The Dutch Supreme Court will issue its ruling on ABN AMRO's suspended sale of its U.S. unit LaSalle on Friday and the decision could sway an acrimonious takeover battle for the Dutch bank.
The court is considering whether to unfreeze the suspended sale of LaSalle Bank to Bank of America for $21 billion. The smaller bank's fate could tip the balance in a deal potentially worth nearly $100 billion which would be the biggest-ever bank takeover.
Britain's Barclays, which has offered to buy ABN for nearly 63 billion euros ($86 billion), is up against a consortium of three banks led by Royal Bank of Scotland which says it is willing to pay 71 billion euros ($97 billion).
Barclays' all-share offer for ABN is backed by ABN's management but is contingent on the sale of LaSalle. The consortium, on the other hand, has said LaSalle must remain part of ABN as a condition of its offer, which is partly in cash.
Most analysts believe the Dutch Supreme Court will take the advice given two weeks ago by the Dutch Advocate General, who was tasked to give an opinion on the case and said ABN should be allowed to sell LaSalle without a shareholder vote.
The sale of LaSalle to Bank of America was frozen in early May after a commercial court in Amsterdam said ABN should have asked shareholders for approval for the deal, even if it was not required to do so under legal regulations.
ABN, as well as Bank of America, appealed the commercial court's surprise decision and the Dutch Supreme Court agreed to expedite its deliberation on the case.
The Supreme Court said on Tuesday it would rule on the case on Friday, July 13 at 0800 GMT.
Ahead of the ruling, ABN confirmed on Tuesday that it was cooperating with a NYSE Euronext investigation into trading in its stock around the time in March when ABN said it was in talks with Barclays, first reported by the Wall Street Journal.
We are fully cooperating with the request, an ABN spokesman said.
Barclays wants to buy ABN to create an Anglo-Dutch bank, while RBS and its partners Santander and Fortis plan to split ABN amongst themselves.
ABN shares were down slightly by 0.3 percent, at 34.55 euros at 0810 GMT, while Amsterdam's blue-chip index posted a modest 0.3 percent rise.
Most analysts expect one of three rulings.
The court could unfreeze the LaSalle sale, making it likely Bank of America will buy the Chicago-based bank.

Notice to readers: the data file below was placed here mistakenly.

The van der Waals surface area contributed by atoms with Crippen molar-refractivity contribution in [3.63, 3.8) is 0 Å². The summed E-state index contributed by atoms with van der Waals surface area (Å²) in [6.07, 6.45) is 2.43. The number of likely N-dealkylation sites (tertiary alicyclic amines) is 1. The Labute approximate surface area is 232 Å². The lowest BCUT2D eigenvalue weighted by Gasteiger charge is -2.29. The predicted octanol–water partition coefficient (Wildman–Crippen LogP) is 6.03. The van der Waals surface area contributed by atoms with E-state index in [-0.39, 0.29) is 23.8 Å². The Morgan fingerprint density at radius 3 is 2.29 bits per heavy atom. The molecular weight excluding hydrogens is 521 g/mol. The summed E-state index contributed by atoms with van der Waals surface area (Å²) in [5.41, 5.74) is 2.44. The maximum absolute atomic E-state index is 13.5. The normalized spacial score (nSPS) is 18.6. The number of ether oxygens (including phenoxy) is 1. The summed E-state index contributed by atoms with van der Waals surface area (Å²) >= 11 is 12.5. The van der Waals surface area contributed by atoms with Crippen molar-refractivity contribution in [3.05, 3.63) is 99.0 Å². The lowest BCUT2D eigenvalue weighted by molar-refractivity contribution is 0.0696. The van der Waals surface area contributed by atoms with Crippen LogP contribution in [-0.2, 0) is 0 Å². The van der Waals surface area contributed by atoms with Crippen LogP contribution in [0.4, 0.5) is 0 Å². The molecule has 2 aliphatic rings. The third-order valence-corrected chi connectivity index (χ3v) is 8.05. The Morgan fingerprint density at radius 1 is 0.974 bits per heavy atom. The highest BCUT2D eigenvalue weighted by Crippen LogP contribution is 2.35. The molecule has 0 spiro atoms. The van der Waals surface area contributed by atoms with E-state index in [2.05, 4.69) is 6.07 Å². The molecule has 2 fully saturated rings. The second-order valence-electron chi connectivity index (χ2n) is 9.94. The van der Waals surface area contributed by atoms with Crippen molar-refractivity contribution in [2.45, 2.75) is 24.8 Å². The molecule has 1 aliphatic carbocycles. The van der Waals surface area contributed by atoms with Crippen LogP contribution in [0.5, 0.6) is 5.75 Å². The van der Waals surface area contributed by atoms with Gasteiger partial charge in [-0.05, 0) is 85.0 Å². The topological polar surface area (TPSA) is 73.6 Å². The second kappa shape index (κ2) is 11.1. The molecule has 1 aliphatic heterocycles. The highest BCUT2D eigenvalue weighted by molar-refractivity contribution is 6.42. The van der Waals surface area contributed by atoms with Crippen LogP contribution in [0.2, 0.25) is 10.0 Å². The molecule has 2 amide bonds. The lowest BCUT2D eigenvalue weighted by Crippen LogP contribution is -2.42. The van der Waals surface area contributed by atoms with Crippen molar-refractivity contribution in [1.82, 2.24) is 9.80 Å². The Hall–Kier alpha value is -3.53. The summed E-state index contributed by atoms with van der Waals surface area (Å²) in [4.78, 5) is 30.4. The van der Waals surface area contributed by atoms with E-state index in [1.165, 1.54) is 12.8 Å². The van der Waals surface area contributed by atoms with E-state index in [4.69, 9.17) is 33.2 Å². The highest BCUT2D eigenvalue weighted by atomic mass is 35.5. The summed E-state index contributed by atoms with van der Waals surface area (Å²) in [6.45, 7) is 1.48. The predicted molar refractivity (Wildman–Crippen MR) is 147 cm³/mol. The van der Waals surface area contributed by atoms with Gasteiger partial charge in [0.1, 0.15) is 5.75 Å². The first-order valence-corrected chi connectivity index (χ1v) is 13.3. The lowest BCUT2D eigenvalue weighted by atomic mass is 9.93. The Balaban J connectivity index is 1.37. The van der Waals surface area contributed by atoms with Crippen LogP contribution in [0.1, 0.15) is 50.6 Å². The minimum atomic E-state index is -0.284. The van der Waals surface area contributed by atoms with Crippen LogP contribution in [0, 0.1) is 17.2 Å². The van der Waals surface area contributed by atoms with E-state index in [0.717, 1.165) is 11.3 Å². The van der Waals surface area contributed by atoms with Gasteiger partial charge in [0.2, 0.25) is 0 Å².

Although many analysts contacted by Reuters declined to be polled on the likely outcome, most indicated they expect the court to say ABN can go forward with the sale without a shareholder vote.
History shows that, in the majority of cases, the Supreme Court tends to follow the advisory opinion of the Advocate General, Dresdner Kleinwort analyst Tania Gold said in a client note.
That would start the clock again on an ABN-Barclays merger while putting pressure on the consortium to revise its bid to exclude LaSalle.
We expect the consortium to review its bid (with Fortis as lead), for at least an equivalent price, said Oddo Securities analysts in a research note.
The court could uphold the commercial court's ruling and require ABN's shareholders to vote on LaSalle, which could effectively be a referendum for Barclays or the consortium.
The court could send the case back to the commercial court, or propose a compromise between the parties, which would most likely result in further legal wrangling and uncertainty over the fate of ABN.
HSBC analyst Matthew Czepliewicz warned in a note just after the Advocate General's opinion that continued uncertainty over ABN's fate could start to hurt its business.
The uncertainty caused by a contested corporate bid can, and often does, lead to a marginal erosion of business in the target company, Czepliewicz said.
For a summary of the possible impact scenarios on ABN from the ruling, see (ID:nL0911797: Quote, Profile, Research).
After the ruling, Barclays and the three-bank consortium are facing a July 23 deadline to file formal offers for ABN.